Combustible Gas Detection
Gas detection is employed to detect the presence of potentially flammable vapor/air mixtures before they reach the Lower Flammable Limit (LFL) and become a potential source of fire or explosion. Gas detectors used for fire protection differ from the detectors used for industrial hygiene monitoring which function in low concentration ranges such as parts per million. Gas detection systems for fire protection are used widely in the chemical industry in both process and storage areas. Combustible gas detectors are often used for areas of a facility that are subject to accidental flammable vapor releases (potential leak sources) or where accumulations of flammable vapors could come in contact with ignition sources. They are used to detect large releases, where the potential for a vapor cloud exists, and to detect smaller releases from potential leak sources. These areas include, but are not limited to, the following:
• Selected pump or compressor facilities and liquid hose transfer stations
handling highly flammable fluids.
• Tank car and tank truck facilities handling highly flammable fluids.
• Electrical centers or control rooms in the vicinity of potential large flammable gas releases.
• Air inlets to ventilation and pressurization systems in classified areas and in the vicinity of accidental large flammable gas releases.
• Aerosol filling areas.
• Ditches, trenches, sumps, and other low points where heavy flammable vapors could accumulate.
Most gas detection system set points are chosen based on a percentage of the LFL, with a two-tiered approach (one alarm for warning and manual response and a higher set point alarm to initiate predetermined emergency measures) being common. Alarms are generally initiated at 10-30% of the LFL and the high level, shutdown, or other action initiated at 30-50% of the LFL. Detection systems are sometimes used to shutdown processes or equipment and activate inerting, fire protection (water spray, water curtains, etc.), and emergency ventilation systems (Greenawalt n.d.). Emergency shutdown of electrically energized equipment in the presence of combustible gas could cause an explosion since electrical arcing produced from opening energized contacts could be an ignition source. Set points should be chosen to ensure that equipment is deenergized before vapors reach dangerous levels.
The location of gas detectors should take into consideration such factors as the gas density, wind direction analysis, gas detector sensitivity, potential ignition sources, and potential flammable release points. Detectors may be provided either on an area basis, or located to detect leaks from specific locations, or a combination of the two philosophies. There are no standards for gas detector placement, and it is important that detectors be located in accordance with the manufacturers recommendations. Access for maintenance and calibration must also be considered when locating detectors since an inaccessible detector is unlikely to be maintained.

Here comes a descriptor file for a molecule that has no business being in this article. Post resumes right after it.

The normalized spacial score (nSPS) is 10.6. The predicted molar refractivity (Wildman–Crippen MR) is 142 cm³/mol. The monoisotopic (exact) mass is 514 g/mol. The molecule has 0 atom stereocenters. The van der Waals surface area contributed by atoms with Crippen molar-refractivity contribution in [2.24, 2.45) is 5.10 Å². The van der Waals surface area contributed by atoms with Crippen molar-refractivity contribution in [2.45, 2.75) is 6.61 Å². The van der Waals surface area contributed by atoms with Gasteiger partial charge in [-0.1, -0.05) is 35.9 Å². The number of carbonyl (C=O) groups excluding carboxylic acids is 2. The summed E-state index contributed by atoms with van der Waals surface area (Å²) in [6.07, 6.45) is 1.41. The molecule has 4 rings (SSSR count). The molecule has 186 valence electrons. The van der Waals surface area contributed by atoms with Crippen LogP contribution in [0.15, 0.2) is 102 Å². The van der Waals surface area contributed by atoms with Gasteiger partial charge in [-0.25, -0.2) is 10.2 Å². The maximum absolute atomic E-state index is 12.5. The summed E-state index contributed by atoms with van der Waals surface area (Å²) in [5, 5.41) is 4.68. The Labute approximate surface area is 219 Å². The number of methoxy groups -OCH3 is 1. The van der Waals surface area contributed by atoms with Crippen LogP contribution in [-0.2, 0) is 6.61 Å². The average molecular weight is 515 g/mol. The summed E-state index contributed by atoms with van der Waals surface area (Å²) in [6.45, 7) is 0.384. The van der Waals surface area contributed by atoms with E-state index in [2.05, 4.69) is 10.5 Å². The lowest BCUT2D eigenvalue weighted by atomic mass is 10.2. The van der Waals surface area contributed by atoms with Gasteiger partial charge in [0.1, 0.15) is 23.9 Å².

There are several types of combustible gas detectors used for fire protection. Most fall into two general categories, spot types and sampling types. Spot type detectors are generally faster than sampling detectors since the gas does not have to travel through the sample tube from the sampling point to the detection instrument. The most common detectors include diffusion head type catalytic oxidation (spot type), infrared spectroscopy (sampling type), and thermal incineration (sampling type). Catalytic oxidation detectors oxidize the gas, heating an internal element and changing its electrical resistance. Infrared detectors detect a change in infrared radiation as higher gas concentrations absorb more infrared radiation. Incineration detectors pass the gas though a constant flame and detect the increased heat generated by a combustible gas. Diffusion head type catalytic detectors are generally recommended unless they are not compatible with materials that may be released.
Gas detectors have potential problems. Catalytic detectors are subject to catalyst poisoning. Exposure to silicones, lead, sulfur, and other materials can quickly make the detectors inoperable. Exposure to chlorine, chlorinated compounds, or corrosive materials can reduce the life of the sensor and cause maintenance problems. Calibration can also be a problem, since calibration of many detectors is dependent on the specific gas to be detected. Catalytic type detectors exposed to hydrocarbons such as ethane, ethylene, and propane at 20% of their LFL may give different results for each gas. Thermal incineration detectors contain an ignition source. Absorption of infrared radiation by a gas depends on the gas’s molecular structure, and therefore infrared detectors are designed for use with specific gases. The concentration indicated by detectors may not be accurate when several different gases may be released or a gas mixture is present. Some detectors are also sensitive to changes in humidity, temperature or atmospheric pressure.
Gas detectors should be maintained and calibrated periodically in accordance with the manufacturer’s instructions. In hazardous areas, the detector housing should be opened only when safe conditions can be ensured. Portable gas sensors or sniffers should be used to determine the possible presence of flammable vapor-air concentrations before opening the sensor housing.